Open The Gates
One year ago Europe closed her gates to the flood of humanity pouring in from war-torn Syria, Afghanistan, Iraq, and other Middle Eastern countries. One year ago, I was swimming neck-deep in Germany’s efforts to welcome and integrate any and all who made it to her borders. The pools I swam in were rich with hope, muddy with fear and anxiety, and swirling deep with mourning.
The people I had come to know and deeply admire mourned the loss of their home and culture. They had suffered much over the years… had hung on until all hope in a future in their beloved homeland was destroyed, and they were forced to let go and run. The tides took them over snow-capped mountain ranges and through rivers and jungle, dumping them on dirty streets in strange cities. The force of their march overcame their fear of the sea, propelling them onto crowded rubbery boats with nothing but air and a prayer between them and the deep. Many lost what little they still had…pictures, clothes, food, documents, cell phones…to those waters when backpacks and plastic bags were desperately tossed away as the air leaked out and the threatening salty waves crashed in. Rocky shores were reached and, soaking wet and utterly amazed at their survival, they ran on. Through the hastily thrown up reception centers in Greece, flooding highways and train stations as they ran northward, various streams convoluting and gaining size and force as they rushed up through the Balkans and into Hungary and Austria, who swiftly and purposefully channeled the flow through and on to Germany.
In contrast, Germany, had opened her floodgates wide, fanning out the living rush to cities and communities throughout the land. School gyms, empty military facilities, warehouses and abandoned hospitals were stacked with rows and rows of bunk beds. The German military, Red Cross and community volunteer groups were mobilized to build fences and toilets and shower facilities. City employees… accountants, managers, office staff, janitors, and anyone who could speak Farsi or Arabic…were reassigned literally overnight to staff these reception centers. Imperfect but willing, they reached out and caught the weary, wrung-out masses as they tumbled in, trainload after trainload, offering them rest, security, and the possibility of a future.
And so, in the one and half years since then, this flood has mixed and pooled and slowly begun to sink in to the German soil. Like a wildfire brings renewal, this new mass of life contained within its depths the spores of youth, energy and know-how the German economy and social system desperately needs. As it is worked into the system and nurtured with hope and security, roots are beginning to form and the buds of success are just beginning to sprout.
But stagnant water, no matter how clear to begin with, loses oxygen, becomes lifeless, sick and dark. Fear closed the floodgates and stopped the flow one year ago, and the western world created an ecosystem of sticky, black despair. These hope-filled, hard-working, peace-seeking people cannot go back. Only death and terror lay upstream. And now they can’t go forward. More than 60,000 people are caught in the swamps of Greece. Millions are pooling in the Middle-Eastern countries where bombs and hate and a complete disregard for life have infested and poisoned the land. They freeze in tents, sit in mud and squalor in front of our self-made fences and slowly succumb to fear and desperation.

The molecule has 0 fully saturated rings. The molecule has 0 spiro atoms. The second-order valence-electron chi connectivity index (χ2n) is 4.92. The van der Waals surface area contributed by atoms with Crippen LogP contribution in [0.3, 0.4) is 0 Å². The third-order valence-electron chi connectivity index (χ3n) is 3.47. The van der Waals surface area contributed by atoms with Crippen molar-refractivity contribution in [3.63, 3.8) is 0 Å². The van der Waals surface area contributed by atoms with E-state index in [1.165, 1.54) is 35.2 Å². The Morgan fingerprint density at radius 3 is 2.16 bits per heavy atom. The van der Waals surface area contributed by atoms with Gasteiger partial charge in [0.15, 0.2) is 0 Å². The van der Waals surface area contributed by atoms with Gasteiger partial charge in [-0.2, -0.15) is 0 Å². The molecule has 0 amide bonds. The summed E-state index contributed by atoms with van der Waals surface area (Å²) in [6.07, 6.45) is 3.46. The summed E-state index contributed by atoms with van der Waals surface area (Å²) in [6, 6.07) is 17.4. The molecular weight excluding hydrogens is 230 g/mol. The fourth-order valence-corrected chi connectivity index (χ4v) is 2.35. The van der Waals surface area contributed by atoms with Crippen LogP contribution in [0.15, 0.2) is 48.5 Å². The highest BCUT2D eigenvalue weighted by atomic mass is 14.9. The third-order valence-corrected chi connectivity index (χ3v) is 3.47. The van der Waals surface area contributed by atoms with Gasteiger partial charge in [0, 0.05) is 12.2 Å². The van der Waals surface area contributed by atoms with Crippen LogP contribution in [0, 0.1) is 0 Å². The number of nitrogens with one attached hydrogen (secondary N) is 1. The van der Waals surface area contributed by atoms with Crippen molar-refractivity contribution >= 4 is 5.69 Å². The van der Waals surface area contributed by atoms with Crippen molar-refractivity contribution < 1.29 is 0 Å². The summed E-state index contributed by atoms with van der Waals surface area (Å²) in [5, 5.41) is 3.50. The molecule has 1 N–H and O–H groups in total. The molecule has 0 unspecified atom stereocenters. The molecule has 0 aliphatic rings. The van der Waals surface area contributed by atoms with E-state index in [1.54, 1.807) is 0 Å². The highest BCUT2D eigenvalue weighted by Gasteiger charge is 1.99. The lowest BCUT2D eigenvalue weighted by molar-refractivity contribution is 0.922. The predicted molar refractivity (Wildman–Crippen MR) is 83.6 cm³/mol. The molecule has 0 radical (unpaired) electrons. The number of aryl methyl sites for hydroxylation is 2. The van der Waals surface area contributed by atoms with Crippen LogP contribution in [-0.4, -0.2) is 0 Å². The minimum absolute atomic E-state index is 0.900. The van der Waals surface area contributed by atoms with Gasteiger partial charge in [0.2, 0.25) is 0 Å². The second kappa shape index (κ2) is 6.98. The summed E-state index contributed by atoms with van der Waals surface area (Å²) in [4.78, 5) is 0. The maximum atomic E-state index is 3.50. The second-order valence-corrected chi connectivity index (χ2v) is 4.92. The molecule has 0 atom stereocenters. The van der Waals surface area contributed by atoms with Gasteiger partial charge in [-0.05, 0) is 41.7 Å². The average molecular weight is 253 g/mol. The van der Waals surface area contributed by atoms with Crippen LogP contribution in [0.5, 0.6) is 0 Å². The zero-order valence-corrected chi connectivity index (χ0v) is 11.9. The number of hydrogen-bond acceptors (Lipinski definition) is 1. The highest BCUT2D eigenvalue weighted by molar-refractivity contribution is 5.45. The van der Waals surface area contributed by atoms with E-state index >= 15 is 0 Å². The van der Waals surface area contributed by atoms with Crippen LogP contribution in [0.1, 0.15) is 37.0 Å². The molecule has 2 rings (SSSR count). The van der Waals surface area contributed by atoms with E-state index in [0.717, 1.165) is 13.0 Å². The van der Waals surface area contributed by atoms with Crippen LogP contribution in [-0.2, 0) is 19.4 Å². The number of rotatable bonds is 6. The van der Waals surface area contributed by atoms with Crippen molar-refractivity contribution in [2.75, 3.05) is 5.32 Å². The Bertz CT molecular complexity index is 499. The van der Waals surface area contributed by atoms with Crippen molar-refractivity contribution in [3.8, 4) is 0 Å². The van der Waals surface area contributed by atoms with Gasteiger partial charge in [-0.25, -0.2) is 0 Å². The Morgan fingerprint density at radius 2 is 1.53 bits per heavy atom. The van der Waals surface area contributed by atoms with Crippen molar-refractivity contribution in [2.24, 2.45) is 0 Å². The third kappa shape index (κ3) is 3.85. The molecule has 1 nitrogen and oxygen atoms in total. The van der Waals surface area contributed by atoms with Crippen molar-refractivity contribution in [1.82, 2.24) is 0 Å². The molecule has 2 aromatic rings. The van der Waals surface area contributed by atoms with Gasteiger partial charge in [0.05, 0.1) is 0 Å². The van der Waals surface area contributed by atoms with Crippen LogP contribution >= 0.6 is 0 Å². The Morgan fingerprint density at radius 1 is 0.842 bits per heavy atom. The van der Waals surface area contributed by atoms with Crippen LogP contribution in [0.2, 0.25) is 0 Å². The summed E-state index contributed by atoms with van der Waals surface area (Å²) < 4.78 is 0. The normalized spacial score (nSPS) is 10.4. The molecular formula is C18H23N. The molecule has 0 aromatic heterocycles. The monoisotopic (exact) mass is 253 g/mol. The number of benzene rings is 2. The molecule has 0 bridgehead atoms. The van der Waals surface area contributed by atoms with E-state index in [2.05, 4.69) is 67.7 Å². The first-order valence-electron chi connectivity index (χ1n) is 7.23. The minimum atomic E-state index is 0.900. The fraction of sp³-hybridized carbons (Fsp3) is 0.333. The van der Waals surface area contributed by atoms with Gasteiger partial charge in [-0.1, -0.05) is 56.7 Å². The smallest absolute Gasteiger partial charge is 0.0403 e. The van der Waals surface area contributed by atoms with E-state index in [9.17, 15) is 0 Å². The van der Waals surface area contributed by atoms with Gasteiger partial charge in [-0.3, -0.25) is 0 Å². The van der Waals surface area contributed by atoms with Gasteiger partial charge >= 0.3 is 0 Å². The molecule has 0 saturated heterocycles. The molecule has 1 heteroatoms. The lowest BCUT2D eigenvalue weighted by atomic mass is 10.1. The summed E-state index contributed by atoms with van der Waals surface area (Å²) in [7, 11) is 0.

What are we thinking? What do we expect these human beings will do as we look the other way and pretend they aren’t there? We aren’t just shutting them out, we are poisoning the wells from which our future will be forced to drink. In a time when Europe is desperate for a young, educated working class - unable or unwilling to create their own future– they are shutting out the strong, willing backs which could carry their social system. At a time when not only nations, but also neighborhoods, public spaces and personal identities are being terrorized, we are closing the doors to the very people who have lost everything to that same enemy once already. They know what it looks like, how it smells, where it lurks. We hold them at bay and allow fear to label them the disease, when they are the very cure – these displaced people are the best early warning system we will ever develop. They will fight it with everything they have. They will not let it destroy their remaining hope, their only future, their last stand.
The water is there. This water won’t just evaporate. The only true choice we have is whether to allow it to flow and bring hope and life, or to continue to trap it and force stagnation. Let’s apply our energy and finances towards cultivating and integrating. Let’s let the water flow again and harness it’s natural gifts and power. Let’s allow this water to wash out and cleanse our present, and to nourish and rejuvenate our future. Let’s let go of fear and reopen the gates.
The Emerald Project is a Utah-based organization that carefully designs dialogues to engage with non-Muslims to make Salt Lake Valley a more welcoming home to Muslims. As many of our refugee friends belong to the Muslim faith, we applaud opportunities that foster understanding and were pleased to support The Emerald Project’s 3rd annual “Slam the Islamophobia” event on February 15th.
Refugees often risk their lives crossing deserts, jungles, and oceans all in the search for shelter, freedom, or happiness. Yet, even once they’ve reached physical safety, mental mountains emerge that make daily life an uphill climb. At the November 2022 conference for the Utah Chapter of the Society for Public Health Education (USOPHE), presenters Shurooq Al Jewari and Sasha Sloan discussed mental health and inclusion, focusing on immigrants and refugees.